More conspiracy theories from the loony left

From the Guardian’s Comment is Free comes the latest conspiracy theory from the left that the recent arrests were all designed to distract attention from the government’s troubles:

The severe government-induced crisis in air travel coincided with the call by a large number of MPs for a parliamentary session to discuss the crisis in Lebanon and amid a growing discontent among different circles over the manner in which the Blair-led government had conducted itself during the Israeli war against Lebanon. More importantly, the crisis unfolded as Israel was being dealt the most humiliating defeat since it was created less than 60 years ago. I wonder too whether it is a mere coincidence that only days earlier Tony Blair was criticised widely for once again blaming Islam and the Muslims for the rise in “international terrorism”.

The problem with this theory is that the government is really in any kind of domestic political trouble at the moment.  True, there is discontent, but nothing that is likely to threaten the government’s stability.     

Anyway, when it comes to those arrested, Azzam Tamimi calls on the government to, effectively, put up or shut up:

If the government is confident that it has a case against the detained Muslims then have them tried in a court of law. Instead what we are witnessing is a campaign of misinformation that deludes the public into believing that the group is guilty of what is nothing but mere suspicion and most probably false intelligence from the Pakistanis.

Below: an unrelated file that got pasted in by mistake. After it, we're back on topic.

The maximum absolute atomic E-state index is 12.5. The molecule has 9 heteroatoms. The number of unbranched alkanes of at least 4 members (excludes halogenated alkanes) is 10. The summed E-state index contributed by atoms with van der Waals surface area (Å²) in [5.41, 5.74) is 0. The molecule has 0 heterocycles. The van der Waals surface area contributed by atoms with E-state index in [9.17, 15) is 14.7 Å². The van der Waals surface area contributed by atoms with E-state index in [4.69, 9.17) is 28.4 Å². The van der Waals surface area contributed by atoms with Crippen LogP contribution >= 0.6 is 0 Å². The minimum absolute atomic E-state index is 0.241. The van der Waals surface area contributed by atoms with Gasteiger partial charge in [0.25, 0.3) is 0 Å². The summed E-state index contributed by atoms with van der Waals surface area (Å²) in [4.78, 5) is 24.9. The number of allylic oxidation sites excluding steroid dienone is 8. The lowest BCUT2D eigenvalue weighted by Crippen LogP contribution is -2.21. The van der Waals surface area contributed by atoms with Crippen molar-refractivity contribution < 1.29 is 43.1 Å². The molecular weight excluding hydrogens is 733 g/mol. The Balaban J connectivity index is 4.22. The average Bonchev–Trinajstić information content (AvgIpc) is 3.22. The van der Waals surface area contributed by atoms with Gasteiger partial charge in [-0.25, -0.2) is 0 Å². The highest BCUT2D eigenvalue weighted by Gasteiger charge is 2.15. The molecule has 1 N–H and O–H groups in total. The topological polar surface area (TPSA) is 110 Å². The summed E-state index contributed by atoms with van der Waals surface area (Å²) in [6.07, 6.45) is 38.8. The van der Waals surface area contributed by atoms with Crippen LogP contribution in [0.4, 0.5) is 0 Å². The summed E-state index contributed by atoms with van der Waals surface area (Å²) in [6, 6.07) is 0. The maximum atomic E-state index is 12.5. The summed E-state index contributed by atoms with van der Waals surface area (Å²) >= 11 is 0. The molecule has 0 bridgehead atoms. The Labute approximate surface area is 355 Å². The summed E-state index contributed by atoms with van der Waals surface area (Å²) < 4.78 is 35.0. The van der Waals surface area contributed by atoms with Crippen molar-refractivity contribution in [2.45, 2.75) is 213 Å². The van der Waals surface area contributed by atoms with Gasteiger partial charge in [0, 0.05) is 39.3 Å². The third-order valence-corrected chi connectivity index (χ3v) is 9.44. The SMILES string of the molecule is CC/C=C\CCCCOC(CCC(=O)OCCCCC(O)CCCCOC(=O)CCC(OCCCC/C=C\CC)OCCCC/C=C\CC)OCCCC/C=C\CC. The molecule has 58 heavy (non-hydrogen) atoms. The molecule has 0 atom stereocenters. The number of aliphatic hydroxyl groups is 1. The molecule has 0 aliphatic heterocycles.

On this, I absolutely agree.  If there is evidence against those detained, they should be tried in a court of law. 

But don’t expect that trial to come any time soon.  Any trial is going to be complex and long-running – both the prosecution and defence will require plenty of time to prepare a case.  To imply that, because the suspects are not yet on trial, the government is undertaking a campaign of misinformation is to venture even further into cloud cuckoo land. 

Update: Mr Eugenides reprints some of Dr Tamimi’s other thoughts, including his classic Hardtalk interview, in which he claims his belief in the righteousness of suicide bombing is so strong he would go to Palestine and strap a bomb around his own waist, except… he can’t get into the country.

So what’s stopping you?

I cannot go to Palestine. I cannot go to Palestine.

You simply can’t get in?

No, I cannot get in.

Why not?

I cannot get in because I am not counted as a Pales[tinian]. When my home town was occupied I was outside Palestine and I just wasn’t counted. I’m not considered by the Palestinians as a legitimate Palestinian / by the Israelis as a legitimate Palestinian. So as much as they don’t recognise me I don’t recognise them.

So this is the reason – the only thing that is holding you back from strapping on a suicide belt is the fact that you can’t get back to the Palestinian territories?